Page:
Crystal candelabras are a perfect example of something which came into being for purely utilitarian reasons, and then evolved, and survived beyond its first necessity simply because it had become beautiful. First the candles were simply needed for light. And then as the wealthy showed off, candelabras were produced in gold and silver and finally crystal.
The crystal candelabra brought with it a whole new beauty of its own. It gave the light from the candles a life of their own, as they picked up that light and sparkled it in different directions and color. Crystal is made from glass and is not in fact a true crystal as is found in nature. There are two types of crystal. The first is lead crystal i.e. it is glass with 24 lead. This is the most frequently found. It is highly refractive, which means that it has the effect of bending light as it travels through the glass, and breaking it into its rainbow colors. So the light shimmers and creates tiny sparks of color as hanging pendants, or crystal beads on wire chains on the candelabra move slightly.
The other type of crystal that is now used is optic crystal. This has the advantage of not needing to use lead, and is therefore not the same health hazard for the manufacturers to produce. It is lighter and may be even more refractive than the lead crystal. However the lead crystal is still the more sought after, and expensive. The workmanship tends to be finer.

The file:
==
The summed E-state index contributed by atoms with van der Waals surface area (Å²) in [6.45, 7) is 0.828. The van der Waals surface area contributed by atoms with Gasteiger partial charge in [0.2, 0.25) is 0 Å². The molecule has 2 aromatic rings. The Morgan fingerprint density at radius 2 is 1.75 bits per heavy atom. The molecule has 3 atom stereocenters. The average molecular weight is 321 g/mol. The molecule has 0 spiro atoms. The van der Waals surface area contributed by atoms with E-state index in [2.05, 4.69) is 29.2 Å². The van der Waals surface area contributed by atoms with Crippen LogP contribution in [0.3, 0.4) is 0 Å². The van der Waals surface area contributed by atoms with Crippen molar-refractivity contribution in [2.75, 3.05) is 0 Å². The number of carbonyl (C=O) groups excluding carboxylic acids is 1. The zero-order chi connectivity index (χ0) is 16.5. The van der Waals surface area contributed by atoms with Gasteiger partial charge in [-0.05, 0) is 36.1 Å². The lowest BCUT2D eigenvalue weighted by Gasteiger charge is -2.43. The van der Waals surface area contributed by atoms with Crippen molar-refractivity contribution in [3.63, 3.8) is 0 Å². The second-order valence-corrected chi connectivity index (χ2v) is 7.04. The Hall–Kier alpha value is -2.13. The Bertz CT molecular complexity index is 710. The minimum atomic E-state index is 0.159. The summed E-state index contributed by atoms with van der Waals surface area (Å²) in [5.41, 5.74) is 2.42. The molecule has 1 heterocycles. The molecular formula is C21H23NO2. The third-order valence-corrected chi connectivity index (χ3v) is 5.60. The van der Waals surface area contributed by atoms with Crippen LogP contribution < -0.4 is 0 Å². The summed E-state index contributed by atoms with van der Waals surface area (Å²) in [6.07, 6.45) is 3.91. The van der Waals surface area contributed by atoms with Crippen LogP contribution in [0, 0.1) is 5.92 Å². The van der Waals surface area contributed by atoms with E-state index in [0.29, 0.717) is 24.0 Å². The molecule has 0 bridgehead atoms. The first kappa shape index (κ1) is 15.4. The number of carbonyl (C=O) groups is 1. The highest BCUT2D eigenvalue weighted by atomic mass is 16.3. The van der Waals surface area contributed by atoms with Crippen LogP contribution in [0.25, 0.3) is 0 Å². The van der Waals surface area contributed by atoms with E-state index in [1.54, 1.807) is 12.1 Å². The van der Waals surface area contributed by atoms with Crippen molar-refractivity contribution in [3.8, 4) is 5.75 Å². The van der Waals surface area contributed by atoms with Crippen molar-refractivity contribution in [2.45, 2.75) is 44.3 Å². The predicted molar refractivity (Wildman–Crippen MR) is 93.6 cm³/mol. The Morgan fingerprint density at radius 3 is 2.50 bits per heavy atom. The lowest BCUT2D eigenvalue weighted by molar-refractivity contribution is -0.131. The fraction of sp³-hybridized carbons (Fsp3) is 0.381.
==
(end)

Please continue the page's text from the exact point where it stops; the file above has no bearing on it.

When looking to buy such a candelabra, one of the things to note regarding the quality is make certain that it is definitely at least 24 lead crystal. It is possible to get up to 30 lead content. This is much stronger, and can have much finer designs cut. It will, however, not have quite as much shine as the 24. It will shine more like regular glass. One is unlikely to get a good quality tabletop lead crystal candelabra for under 400.